The first time this really engaged with me was during the transgender bathroom controversies in the US, during which Salesforce stepped up to the mark - no pun intended - to support its LGBT employees. Since then we’ve seen similar action around equality issues, not least addressing equal pay for female employees, taking a stand against the Trump administration’s Muslim travel ban, and most recently female reproductive rights following the Supreme Court’s striking down of Roe vs Wade

Sticking the corporate neck out like this is a high risk strategy. You’re potentially going to offend as many of your customers or potential customers as you are going to delight. And if you do take a stand, you are going to be held to higher account than many of your rivals who do not take public positions like this. So, we’ve seen protests from activists who object to Salesforce doing business with the US Customs and Border Protection Agency, for example. And, demand some voices, if you are willing to threaten to pull business out of Indiana and Georgia to support the gay Ohana, why are you still doing business in certain other parts of the world? 

Personally, I’ve always argued that you pick your battles where you can have an impact rather than just make a gesture, but it’s a fine line to tread. On the whole, I think Salesforce has negotiated the balance well and deserves plaudits for trailblazing on this ethical positioning. It’s also hugely pleasing to see so many other tech firms today taking similar stands. As for those commentators who sneer and reach for the word 'woke', you're on the wrong side of history. 

The latest battleground, of course, is around AI ethics and the need for regulation. As far back as 2017, Benioff was raising the question of whether AI should be thought of as a basic human right. At the time, most of us believed we had a lot of time to think this one through, but the explosion of generative AI has pulled the rug from under us there. Salesforce has been candid about the hesitancy it sees in the marketplace among C-Suite execs who are intrigued, but nervous about the potential of the AI revolution. It’s a debate in which we can confidently expect the firm to continue to engage.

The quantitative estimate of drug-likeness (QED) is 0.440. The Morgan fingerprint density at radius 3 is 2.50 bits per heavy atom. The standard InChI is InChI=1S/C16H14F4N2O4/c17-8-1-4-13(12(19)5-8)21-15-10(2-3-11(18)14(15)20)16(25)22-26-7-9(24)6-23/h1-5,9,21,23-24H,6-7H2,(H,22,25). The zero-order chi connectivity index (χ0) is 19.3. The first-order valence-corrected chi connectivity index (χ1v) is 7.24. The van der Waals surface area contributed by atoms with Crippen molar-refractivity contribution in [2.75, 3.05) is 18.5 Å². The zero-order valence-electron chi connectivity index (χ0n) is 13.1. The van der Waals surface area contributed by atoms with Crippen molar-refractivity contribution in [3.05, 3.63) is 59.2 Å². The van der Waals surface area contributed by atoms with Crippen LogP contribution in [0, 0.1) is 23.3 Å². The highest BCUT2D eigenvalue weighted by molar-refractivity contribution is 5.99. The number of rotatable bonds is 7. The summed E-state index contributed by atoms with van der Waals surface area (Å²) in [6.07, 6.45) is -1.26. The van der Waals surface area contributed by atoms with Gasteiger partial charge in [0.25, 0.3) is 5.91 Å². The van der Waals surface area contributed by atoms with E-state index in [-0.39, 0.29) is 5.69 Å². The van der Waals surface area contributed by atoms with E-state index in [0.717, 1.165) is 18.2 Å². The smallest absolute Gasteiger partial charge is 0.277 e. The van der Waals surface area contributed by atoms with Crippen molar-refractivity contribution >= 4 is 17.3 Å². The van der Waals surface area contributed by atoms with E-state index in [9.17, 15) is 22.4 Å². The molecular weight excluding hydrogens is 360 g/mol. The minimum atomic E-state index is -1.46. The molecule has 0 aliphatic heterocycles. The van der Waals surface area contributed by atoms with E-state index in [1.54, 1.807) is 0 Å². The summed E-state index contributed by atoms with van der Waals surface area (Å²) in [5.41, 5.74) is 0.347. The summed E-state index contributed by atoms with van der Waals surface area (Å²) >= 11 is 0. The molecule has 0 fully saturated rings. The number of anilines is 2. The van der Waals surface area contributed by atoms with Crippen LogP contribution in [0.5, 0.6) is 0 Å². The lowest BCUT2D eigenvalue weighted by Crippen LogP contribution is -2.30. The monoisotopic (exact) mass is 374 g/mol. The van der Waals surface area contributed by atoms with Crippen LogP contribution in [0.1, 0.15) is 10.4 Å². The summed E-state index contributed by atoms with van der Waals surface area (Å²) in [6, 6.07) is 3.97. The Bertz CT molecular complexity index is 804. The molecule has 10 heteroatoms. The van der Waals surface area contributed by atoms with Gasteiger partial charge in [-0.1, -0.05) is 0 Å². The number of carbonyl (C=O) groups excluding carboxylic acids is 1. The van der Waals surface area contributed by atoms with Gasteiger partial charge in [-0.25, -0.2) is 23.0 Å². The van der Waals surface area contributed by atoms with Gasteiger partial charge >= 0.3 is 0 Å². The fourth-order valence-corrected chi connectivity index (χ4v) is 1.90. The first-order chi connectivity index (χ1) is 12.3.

Customer access

At diginomica, there’s one thing that we tell every tech firm - your customers are your single greatest advocates. You can have hugely eloquent corporate spokespeople who will tell your story - and it’s always great to talk to vendor thought-leaders, I should add - but it’s what people are doing with your tech in the real world that is the most convincing and compelling argument. In this respect, Salesforce thankfully  hasn’t changed over the years. At the annual Dreamforce gathering, there’s no attempt to prevent me or my colleagues from interacting with customers. I recall at the very first Dreamforce way back when, Benioff pointing me towards one customer after another and encouraging them to talk. Dreamforce today is a massive phenomenon with hundreds of user sessions that are ‘open to air’ as it were - long may that continue. As a customer company, it's a crucial differentiator.


There’s always been a lot of clever marketing going on at Salesforce, starting from the early days of piggybacking onto Siebel Systems events with advertising stunts outside. My favorite example from across the years was when Microsoft attempted to do the same at Dreamforce, with adverts outside the venue featuring Bernard, who had been ‘forced’ - geddit? - to use Salesforce and wanted to be free. Come day two of the conference, Benioff addressed the Microsoft stunt head-on, wheeling out ‘Bernard’ - in reality a stock image model - onto the keynote stage and getting the audience to cheer him on back into being a happy Salesforce user. At last year’s Dreamforce I met up with the latest Chief Marketing Officer Ariel Kelman, one of the ‘boomerang’ execs who’ve returned to the company in recent months. I’m looking forward to seeing what happens next in terms of marketing strategy. 

My take

So, just a few random observations of the first 25 years of Salesforce.

Happy anniversary Marc, Parker and the Salesforce Ohana.